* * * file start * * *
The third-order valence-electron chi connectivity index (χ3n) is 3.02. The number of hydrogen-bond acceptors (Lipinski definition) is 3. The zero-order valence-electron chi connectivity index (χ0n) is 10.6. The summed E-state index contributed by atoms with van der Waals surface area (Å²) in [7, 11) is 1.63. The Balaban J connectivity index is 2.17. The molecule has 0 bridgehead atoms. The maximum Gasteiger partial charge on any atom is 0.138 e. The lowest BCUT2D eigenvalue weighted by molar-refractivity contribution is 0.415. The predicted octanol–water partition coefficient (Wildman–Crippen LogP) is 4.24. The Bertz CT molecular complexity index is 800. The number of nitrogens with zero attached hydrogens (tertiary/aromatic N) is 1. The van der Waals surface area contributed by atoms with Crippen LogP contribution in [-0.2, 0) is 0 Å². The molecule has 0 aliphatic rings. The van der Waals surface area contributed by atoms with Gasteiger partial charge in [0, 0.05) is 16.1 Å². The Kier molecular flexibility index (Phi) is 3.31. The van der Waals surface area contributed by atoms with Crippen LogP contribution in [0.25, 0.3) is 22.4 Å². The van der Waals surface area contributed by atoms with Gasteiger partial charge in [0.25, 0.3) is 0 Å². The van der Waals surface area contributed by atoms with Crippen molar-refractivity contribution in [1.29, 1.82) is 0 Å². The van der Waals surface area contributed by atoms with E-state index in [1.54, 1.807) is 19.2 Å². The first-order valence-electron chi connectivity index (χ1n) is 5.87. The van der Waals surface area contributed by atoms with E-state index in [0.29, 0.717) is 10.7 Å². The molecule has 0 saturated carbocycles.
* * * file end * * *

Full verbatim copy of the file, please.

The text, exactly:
The third-order valence-electron chi connectivity index (χ3n) is 3.02. The number of hydrogen-bond acceptors (Lipinski definition) is 3. The zero-order valence-electron chi connectivity index (χ0n) is 10.6. The summed E-state index contributed by atoms with van der Waals surface area (Å²) in [7, 11) is 1.63. The Balaban J connectivity index is 2.17. The molecule has 0 bridgehead atoms. The maximum Gasteiger partial charge on any atom is 0.138 e. The lowest BCUT2D eigenvalue weighted by molar-refractivity contribution is 0.415. The predicted octanol–water partition coefficient (Wildman–Crippen LogP) is 4.24. The Bertz CT molecular complexity index is 800. The number of nitrogens with zero attached hydrogens (tertiary/aromatic N) is 1. The van der Waals surface area contributed by atoms with Crippen LogP contribution in [-0.2, 0) is 0 Å². The molecule has 0 aliphatic rings. The van der Waals surface area contributed by atoms with Gasteiger partial charge in [0, 0.05) is 16.1 Å². The Kier molecular flexibility index (Phi) is 3.31. The van der Waals surface area contributed by atoms with Crippen LogP contribution in [0.25, 0.3) is 22.4 Å². The van der Waals surface area contributed by atoms with Gasteiger partial charge in [0.25, 0.3) is 0 Å². The van der Waals surface area contributed by atoms with Crippen molar-refractivity contribution in [1.29, 1.82) is 0 Å². The van der Waals surface area contributed by atoms with E-state index in [1.54, 1.807) is 19.2 Å². The first-order valence-electron chi connectivity index (χ1n) is 5.87. The van der Waals surface area contributed by atoms with E-state index in [0.29, 0.717) is 10.7 Å². The molecule has 0 saturated carbocycles.